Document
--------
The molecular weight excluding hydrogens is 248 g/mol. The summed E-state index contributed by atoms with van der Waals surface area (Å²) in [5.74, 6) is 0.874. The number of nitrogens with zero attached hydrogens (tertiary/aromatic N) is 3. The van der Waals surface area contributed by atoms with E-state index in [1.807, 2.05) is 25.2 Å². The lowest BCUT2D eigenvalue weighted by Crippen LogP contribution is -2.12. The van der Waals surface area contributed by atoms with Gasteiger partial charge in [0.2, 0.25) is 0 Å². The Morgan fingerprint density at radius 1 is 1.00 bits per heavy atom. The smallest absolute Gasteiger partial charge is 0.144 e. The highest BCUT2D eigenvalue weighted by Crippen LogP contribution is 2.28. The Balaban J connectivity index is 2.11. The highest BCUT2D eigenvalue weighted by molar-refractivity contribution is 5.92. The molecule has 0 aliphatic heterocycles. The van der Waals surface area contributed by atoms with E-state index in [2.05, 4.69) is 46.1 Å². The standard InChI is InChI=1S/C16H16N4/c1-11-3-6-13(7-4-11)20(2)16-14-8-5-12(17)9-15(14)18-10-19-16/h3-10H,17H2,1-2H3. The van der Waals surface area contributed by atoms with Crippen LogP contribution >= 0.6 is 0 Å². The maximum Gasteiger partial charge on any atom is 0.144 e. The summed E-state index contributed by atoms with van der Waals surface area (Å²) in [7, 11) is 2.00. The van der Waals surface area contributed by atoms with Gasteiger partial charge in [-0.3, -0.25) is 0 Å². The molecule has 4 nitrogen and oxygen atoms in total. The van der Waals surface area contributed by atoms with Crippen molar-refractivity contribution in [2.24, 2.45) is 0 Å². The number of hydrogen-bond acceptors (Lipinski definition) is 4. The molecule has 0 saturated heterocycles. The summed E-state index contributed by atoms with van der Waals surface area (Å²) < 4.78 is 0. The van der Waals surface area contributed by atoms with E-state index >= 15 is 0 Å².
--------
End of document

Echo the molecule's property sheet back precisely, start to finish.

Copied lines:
The molecular weight excluding hydrogens is 248 g/mol. The summed E-state index contributed by atoms with van der Waals surface area (Å²) in [5.74, 6) is 0.874. The number of nitrogens with zero attached hydrogens (tertiary/aromatic N) is 3. The van der Waals surface area contributed by atoms with E-state index in [1.807, 2.05) is 25.2 Å². The lowest BCUT2D eigenvalue weighted by Crippen LogP contribution is -2.12. The van der Waals surface area contributed by atoms with Gasteiger partial charge in [0.2, 0.25) is 0 Å². The Morgan fingerprint density at radius 1 is 1.00 bits per heavy atom. The smallest absolute Gasteiger partial charge is 0.144 e. The highest BCUT2D eigenvalue weighted by Crippen LogP contribution is 2.28. The Balaban J connectivity index is 2.11. The highest BCUT2D eigenvalue weighted by molar-refractivity contribution is 5.92. The molecule has 0 aliphatic heterocycles. The van der Waals surface area contributed by atoms with E-state index in [2.05, 4.69) is 46.1 Å². The standard InChI is InChI=1S/C16H16N4/c1-11-3-6-13(7-4-11)20(2)16-14-8-5-12(17)9-15(14)18-10-19-16/h3-10H,17H2,1-2H3. The van der Waals surface area contributed by atoms with Crippen LogP contribution >= 0.6 is 0 Å². The maximum Gasteiger partial charge on any atom is 0.144 e. The summed E-state index contributed by atoms with van der Waals surface area (Å²) in [7, 11) is 2.00. The van der Waals surface area contributed by atoms with Gasteiger partial charge in [-0.3, -0.25) is 0 Å². The molecule has 4 nitrogen and oxygen atoms in total. The van der Waals surface area contributed by atoms with Crippen molar-refractivity contribution in [2.24, 2.45) is 0 Å². The number of hydrogen-bond acceptors (Lipinski definition) is 4. The molecule has 0 saturated heterocycles. The summed E-state index contributed by atoms with van der Waals surface area (Å²) < 4.78 is 0. The van der Waals surface area contributed by atoms with E-state index >= 15 is 0 Å².